Soon, the children would be home from school, to inquire about their sick father. The murderess would have to tell them something. It’s a significant moment in a person’s life when one’s father passes away, and in one’s own childhood, especially. Beverly had an idea. She could tell the children their father was still not feeling well, and was asleep in Mom and Dads room. Please don’t disturb your father while you’re packing your clothing.

We’re going to Popop and Momom’s house for a few days. Won’t it be fun to see Popop and Momom? If they were to ask about their father, the murderess could simply poo poo her children’s fears and lie to them some more, if only to manipulate and control the momentary behavior of vulnerable children. Unwittingly, those children of hers became a significant disinformation about their father, and necessity for mental manipulation. Beverly determined to get those children out of that house and into her car. She would take them and leave, before any of them had any realization of their father’s untimely death.

Beverly would get out of Dodge.

Unexpectedly, their daughter went back into the house without asking, after the family was already getting into the car. The girl had been forgetful. Ashley called over her shoulder, as she skipped toward the door, that she had forgotten her dolls, and with that, the front door of the house closed behind her. There was positively nothing her conniving, murderous mother could do to stop her. Beverly realized, all of a sudden, that whatever happened to Ashley inside that house was just what was going to happen.

It was truly out of Beverly’s control.

Why couldn’t Beverly have been that optimistic with her husband, while he was at work? What did she have to go and kill him for? Oh, she’d made a terrible mess of things. Suppose she had to go to prison? What would she tell her children, her parents? Beverly started beating up on herself and couldn’t stop. That rascal woman couldn’t turn off her self-recrimination, same as earlier. She could not control her own emotions.

Beverly realized Ashley had not reappeared.

Meanwhile, Ashley could not resist saying goodbye to her father before she went to see Popop, regardless of what her mother said. It’s Daddy’s girls and Mama’s boys in this world, and that instinctual magnetism was not going to evaporate, based on what her mother said. Ashley opened her parents’ bedroom door, and there lay the body of Richard. Ashley was not emotionally prepared to deal with what she found.

It was the lifeless, dead body of her father, laying in that double bed.

Overcome with mourning and grief, Ashley sat down next to her father, sobbing, trembling like the child she was. At that moment, Beverly had beaten herself up emotionally long enough. She got up out of the car, and burst into the front door of the house, that she and Richard still owed a part of a mortgage on, as if she was breaking and entering. There she found the spiritual image of Richard, rushing to block the doorway of the marriage bedroom, to protect Ashley, with a Sound and a Fury.

Immediately, Beverly was confronted with the rage of Richard in spiritual form. Beverly understood all to well that the situation was originating with the her. All sorts of flying objects from all over their house were knocking into her, and glancing off of her, while Richard’s spiritual essence stood there, still and implacable, blocking the way to their bed and personal chamber, defending their daughter behind him.

Richard’s spirit understood who Beverly is.

Ashley started in screaming, just as soon as her mother bust so violently entered into the house. When most of the couple’s possessions began pelting Beverly, as Beverly lay horrified at the threshold, with the front door wide open for all the world to see. Beverly started into screaming, along with their daughter, Ashley.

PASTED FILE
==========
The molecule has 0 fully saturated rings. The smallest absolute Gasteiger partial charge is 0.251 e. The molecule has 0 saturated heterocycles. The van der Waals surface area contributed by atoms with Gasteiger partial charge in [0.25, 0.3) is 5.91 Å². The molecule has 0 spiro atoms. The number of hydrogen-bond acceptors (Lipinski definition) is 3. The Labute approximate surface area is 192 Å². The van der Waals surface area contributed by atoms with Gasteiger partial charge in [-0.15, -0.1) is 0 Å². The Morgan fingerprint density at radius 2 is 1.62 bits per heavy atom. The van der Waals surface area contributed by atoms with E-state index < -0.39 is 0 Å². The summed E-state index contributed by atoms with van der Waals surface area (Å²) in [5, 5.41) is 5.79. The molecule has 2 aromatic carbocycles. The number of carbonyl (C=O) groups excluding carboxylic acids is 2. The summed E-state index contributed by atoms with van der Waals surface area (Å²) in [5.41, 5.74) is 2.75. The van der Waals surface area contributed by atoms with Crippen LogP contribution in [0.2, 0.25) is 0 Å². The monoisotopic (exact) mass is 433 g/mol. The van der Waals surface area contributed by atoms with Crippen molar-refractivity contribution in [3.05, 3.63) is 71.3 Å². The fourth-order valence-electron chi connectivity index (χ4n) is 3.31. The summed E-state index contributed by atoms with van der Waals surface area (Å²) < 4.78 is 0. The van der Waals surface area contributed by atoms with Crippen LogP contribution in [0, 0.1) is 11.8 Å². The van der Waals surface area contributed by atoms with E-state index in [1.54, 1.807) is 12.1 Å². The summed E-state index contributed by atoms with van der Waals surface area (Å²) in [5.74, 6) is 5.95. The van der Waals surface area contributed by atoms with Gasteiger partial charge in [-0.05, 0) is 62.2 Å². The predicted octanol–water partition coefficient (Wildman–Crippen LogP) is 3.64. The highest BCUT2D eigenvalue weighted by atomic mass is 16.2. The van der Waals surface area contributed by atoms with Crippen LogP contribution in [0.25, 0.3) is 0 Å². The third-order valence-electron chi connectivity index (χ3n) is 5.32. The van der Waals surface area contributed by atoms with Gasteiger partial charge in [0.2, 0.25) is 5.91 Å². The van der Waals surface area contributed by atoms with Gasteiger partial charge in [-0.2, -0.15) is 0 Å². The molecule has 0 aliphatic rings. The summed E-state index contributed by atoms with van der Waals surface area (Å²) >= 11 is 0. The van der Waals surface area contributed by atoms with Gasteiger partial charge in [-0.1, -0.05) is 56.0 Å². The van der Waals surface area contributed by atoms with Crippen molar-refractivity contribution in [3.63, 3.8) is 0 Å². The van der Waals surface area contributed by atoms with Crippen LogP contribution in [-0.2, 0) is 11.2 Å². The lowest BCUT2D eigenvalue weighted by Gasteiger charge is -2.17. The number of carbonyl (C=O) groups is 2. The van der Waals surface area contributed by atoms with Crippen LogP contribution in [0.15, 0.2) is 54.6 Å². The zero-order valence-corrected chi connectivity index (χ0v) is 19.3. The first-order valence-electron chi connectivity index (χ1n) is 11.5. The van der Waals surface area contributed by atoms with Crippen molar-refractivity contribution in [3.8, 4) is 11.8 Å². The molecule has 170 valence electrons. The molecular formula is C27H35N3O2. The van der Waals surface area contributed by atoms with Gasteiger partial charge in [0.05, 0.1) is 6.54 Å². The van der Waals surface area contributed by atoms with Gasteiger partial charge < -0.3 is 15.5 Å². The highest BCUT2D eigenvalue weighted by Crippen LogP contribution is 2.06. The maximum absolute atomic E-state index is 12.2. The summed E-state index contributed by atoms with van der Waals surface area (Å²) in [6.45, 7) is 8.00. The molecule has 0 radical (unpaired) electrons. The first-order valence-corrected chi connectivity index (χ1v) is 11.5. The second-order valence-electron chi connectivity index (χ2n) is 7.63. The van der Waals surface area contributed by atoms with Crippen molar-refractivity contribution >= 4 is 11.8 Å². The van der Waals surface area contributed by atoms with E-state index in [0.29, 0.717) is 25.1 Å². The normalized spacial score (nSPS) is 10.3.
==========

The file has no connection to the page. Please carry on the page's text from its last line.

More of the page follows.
The day of reckoning, for Beverly herself, presented itself with every ounce of rage with a distraught spirit confronting his killer. Dead men know no lies, Richard thought, as he propelled all those objects at Beverly. He may have been going to a grave yard, and he may not, but Beverly was on her way to jail, and Richard’s spirit would see to it.

Very soon, Beverly began watching the arrival other spirits, whose identities she could not recognize, arriving from their marriage bed room area, in spirit form. Beverly was in such a state, she could not have said where Ashley was, although she heard the child a few moments earlier. Beverly screamed and screamed, as the spirits multiplied around her, vindictively, in her very living room. Eventually, the spirits of the dead succeeded in filling their living room, and Richard’s spirit was standing accusaciously, over the head of the woman he once loved, pointing the essence of his index finger downward.

Beverly had, for some reason, remained essentially prone at the threshold of the open front door, through the entire ordeal. Just then, there were sirens and Police cars pulling up, blocking the street, with emergency lights flashing. The spirits disappeared, including Richard’s. Police were standing in front of their house with weapons drawn. Since there were several Officers, two of them ushered Beverly to a Police car, and guarded her there, where she sat in the back seat, handcuffed. Other Officers came out of the house and quietly reported the death inside the house.

CSI identified the antifreeze in a drinking picture. The Coroner also identified antifreeze from the contents of the stomach of the deceased. The children, after a very brief stay at the Police station, were turned over to Child Protective Services. Because of the finger prints on the drinking pitcher, and latent evident associated with the deceased and Beverly; Beverly became a first time felon, eventually convicted of first degree murder. Beverly was sentenced to twenty years in the State Pen, without parole. The children were applied for by the grandparents, who were denied custody.

Richard and Beverly’s children spent the remainder of their childhood in foster homes.


About geostan51

I'm a wordsmith and a craftsman. I've been known to hand crochet just about anything escept granny squares. I've got about twenty titles in my name on the Kindle Store at